ताजा खबर

Why hurry Mapithel dam commissioning plan ? Mamta Lukram

The state’s development discourse in the recent era dwelt around the paradigm of mobilising the huge untapped natural resources bestowed by Nature’s bounty. The numerous proposed, planned and commissioned multipurpose projects in the state is the economic framework for advancement, as mandated by the national policy framers. Consequently, the‘mega dam syndrome’ clutching the fists of the meandering free flow rivers in the state is the Pandora box, unsealing whose lid followed by concentric circles of impacts upon the lives of many thousand innocent villagers; testified by the concomitant performance review of the multipurpose projects that ever failed to adhere the targeted objectives.

Welfare oriented projects for the larger cause, when implementation fallacy galore, somersault and poised the essence of social disorientation. Case histories of the multiple multipurpose projects like the Mapithel Dam as the controversial project, the Khuga Dam, the Khoupum Dam as the failed dams and the Singda Dam, the Loktak Hydroelectric Project etc as the underperforming dams, are mammoth vivid testimonies. Cross analysis of the success parametersis the urgent need of the hour to unearth the adversities afflicted by the so called ‘development projects’ with implementation flaws sans efficient mitigation entitlements, before we hurried ourselves replicating the act.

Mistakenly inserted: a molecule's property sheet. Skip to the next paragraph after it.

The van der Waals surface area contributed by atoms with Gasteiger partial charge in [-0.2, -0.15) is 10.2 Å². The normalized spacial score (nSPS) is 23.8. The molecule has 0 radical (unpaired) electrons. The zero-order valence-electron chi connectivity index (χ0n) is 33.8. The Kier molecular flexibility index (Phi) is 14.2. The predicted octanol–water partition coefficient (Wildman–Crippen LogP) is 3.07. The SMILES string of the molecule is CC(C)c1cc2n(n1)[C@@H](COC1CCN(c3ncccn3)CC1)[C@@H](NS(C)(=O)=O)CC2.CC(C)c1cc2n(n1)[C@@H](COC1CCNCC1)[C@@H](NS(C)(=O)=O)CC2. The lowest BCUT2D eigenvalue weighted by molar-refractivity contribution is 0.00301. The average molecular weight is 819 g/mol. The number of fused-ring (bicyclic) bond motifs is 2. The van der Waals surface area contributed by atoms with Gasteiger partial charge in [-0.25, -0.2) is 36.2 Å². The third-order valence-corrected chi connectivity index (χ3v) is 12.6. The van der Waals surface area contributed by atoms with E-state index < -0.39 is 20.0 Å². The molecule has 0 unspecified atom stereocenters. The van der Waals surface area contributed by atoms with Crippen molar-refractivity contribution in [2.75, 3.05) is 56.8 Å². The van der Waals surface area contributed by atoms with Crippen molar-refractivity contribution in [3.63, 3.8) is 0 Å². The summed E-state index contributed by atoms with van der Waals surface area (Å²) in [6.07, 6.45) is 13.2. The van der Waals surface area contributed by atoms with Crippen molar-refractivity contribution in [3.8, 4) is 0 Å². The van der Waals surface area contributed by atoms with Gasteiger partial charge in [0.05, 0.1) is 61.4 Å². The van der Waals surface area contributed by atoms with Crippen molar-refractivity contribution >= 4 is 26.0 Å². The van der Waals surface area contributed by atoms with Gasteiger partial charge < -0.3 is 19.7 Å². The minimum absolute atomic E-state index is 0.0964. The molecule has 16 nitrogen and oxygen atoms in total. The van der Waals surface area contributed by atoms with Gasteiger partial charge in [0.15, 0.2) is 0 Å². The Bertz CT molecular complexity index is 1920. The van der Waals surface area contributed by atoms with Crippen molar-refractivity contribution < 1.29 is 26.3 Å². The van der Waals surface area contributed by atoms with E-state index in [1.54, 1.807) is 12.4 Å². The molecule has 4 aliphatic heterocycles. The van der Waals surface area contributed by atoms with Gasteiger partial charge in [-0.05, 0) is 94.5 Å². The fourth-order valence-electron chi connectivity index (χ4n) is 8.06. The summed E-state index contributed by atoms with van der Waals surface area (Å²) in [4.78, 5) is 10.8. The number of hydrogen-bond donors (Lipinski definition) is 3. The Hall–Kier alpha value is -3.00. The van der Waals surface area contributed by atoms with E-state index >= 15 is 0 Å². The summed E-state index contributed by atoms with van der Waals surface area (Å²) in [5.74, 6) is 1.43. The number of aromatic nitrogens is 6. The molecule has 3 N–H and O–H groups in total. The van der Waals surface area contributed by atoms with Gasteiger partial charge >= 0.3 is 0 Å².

A brief reflection of the diverse intricacies involved in the already commissioned Khuga Dam may prove pathfinding revelation prior to swift proceeding towards the Mapithel Dam’s inaugural plan, without completing its basic components.

Khuga dam a parallel to Mapithel dam :
Khuga Dam, the still ongoing project, was commissioned during 1980, with an initial estimated cost of Rs. 15 crore, revised several times escalating its cost to Rs.433.912 till date. The prime objectives are generation of 1.5 MW of hydroelectricity, supplying 5 Million Gallons (MG) of drinking water and 68 km of irrigation canal for irrigating 9575 hectares of agricultural land. According to the CAG Report, 2009, regarding the Khuga Dam, only the prime structures; the dam reservoir and the spillway were found completed. Reiterating the concerned authority’s claim of 59 km canal work completion from 84 km targeted, joint inspection report nailed that only about 46 km of canal work was completed, 40 km right side canal, functional upto 10 km only and for the left side canal water could be conveyed upto 2.20 km only. No detail of the claimed 6,000 hectares irrigation potential was available.